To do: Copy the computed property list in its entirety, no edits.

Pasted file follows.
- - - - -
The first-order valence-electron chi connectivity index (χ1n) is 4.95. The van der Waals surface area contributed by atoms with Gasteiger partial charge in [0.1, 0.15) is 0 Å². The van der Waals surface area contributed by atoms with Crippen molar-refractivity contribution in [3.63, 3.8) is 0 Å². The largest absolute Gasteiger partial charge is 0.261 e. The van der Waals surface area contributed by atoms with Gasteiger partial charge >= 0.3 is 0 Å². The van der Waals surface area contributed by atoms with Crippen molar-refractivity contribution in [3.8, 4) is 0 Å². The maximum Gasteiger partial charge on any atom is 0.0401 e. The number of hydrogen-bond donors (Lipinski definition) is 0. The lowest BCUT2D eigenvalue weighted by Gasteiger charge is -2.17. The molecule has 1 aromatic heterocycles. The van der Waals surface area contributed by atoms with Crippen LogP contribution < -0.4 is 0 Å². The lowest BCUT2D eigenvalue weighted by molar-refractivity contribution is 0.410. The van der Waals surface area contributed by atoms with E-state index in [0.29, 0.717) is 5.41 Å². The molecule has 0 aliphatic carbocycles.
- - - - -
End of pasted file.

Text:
The first-order valence-electron chi connectivity index (χ1n) is 4.95. The van der Waals surface area contributed by atoms with Gasteiger partial charge in [0.1, 0.15) is 0 Å². The van der Waals surface area contributed by atoms with Crippen molar-refractivity contribution in [3.63, 3.8) is 0 Å². The largest absolute Gasteiger partial charge is 0.261 e. The van der Waals surface area contributed by atoms with Gasteiger partial charge >= 0.3 is 0 Å². The van der Waals surface area contributed by atoms with Crippen molar-refractivity contribution in [3.8, 4) is 0 Å². The maximum Gasteiger partial charge on any atom is 0.0401 e. The number of hydrogen-bond donors (Lipinski definition) is 0. The lowest BCUT2D eigenvalue weighted by Gasteiger charge is -2.17. The molecule has 1 aromatic heterocycles. The van der Waals surface area contributed by atoms with Crippen LogP contribution < -0.4 is 0 Å². The lowest BCUT2D eigenvalue weighted by molar-refractivity contribution is 0.410. The van der Waals surface area contributed by atoms with E-state index in [0.29, 0.717) is 5.41 Å². The molecule has 0 aliphatic carbocycles.